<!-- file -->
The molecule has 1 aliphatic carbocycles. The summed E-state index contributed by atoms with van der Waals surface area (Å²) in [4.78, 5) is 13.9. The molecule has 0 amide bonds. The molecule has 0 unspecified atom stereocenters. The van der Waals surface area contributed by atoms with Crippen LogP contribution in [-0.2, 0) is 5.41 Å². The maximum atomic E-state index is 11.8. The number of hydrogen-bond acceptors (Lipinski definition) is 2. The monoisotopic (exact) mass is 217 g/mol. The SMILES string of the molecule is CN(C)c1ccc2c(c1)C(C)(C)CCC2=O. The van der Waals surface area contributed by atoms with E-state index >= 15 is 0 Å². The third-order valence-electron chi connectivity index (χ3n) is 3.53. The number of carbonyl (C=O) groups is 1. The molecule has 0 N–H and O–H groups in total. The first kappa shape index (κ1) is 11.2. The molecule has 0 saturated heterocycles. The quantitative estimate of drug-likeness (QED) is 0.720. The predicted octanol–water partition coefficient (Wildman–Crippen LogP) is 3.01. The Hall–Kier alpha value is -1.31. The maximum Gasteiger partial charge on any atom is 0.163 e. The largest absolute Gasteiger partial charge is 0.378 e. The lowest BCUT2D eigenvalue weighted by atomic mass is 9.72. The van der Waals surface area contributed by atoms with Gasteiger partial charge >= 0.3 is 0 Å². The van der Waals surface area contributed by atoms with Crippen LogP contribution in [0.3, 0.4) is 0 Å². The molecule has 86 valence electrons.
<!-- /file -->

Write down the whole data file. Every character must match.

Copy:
The molecule has 1 aliphatic carbocycles. The summed E-state index contributed by atoms with van der Waals surface area (Å²) in [4.78, 5) is 13.9. The molecule has 0 amide bonds. The molecule has 0 unspecified atom stereocenters. The van der Waals surface area contributed by atoms with Crippen LogP contribution in [-0.2, 0) is 5.41 Å². The maximum atomic E-state index is 11.8. The number of hydrogen-bond acceptors (Lipinski definition) is 2. The monoisotopic (exact) mass is 217 g/mol. The SMILES string of the molecule is CN(C)c1ccc2c(c1)C(C)(C)CCC2=O. The van der Waals surface area contributed by atoms with E-state index >= 15 is 0 Å². The third-order valence-electron chi connectivity index (χ3n) is 3.53. The number of carbonyl (C=O) groups is 1. The molecule has 0 N–H and O–H groups in total. The first kappa shape index (κ1) is 11.2. The molecule has 0 saturated heterocycles. The quantitative estimate of drug-likeness (QED) is 0.720. The predicted octanol–water partition coefficient (Wildman–Crippen LogP) is 3.01. The Hall–Kier alpha value is -1.31. The maximum Gasteiger partial charge on any atom is 0.163 e. The largest absolute Gasteiger partial charge is 0.378 e. The lowest BCUT2D eigenvalue weighted by atomic mass is 9.72. The van der Waals surface area contributed by atoms with Gasteiger partial charge >= 0.3 is 0 Å². The van der Waals surface area contributed by atoms with Crippen LogP contribution in [0.3, 0.4) is 0 Å². The molecule has 86 valence electrons.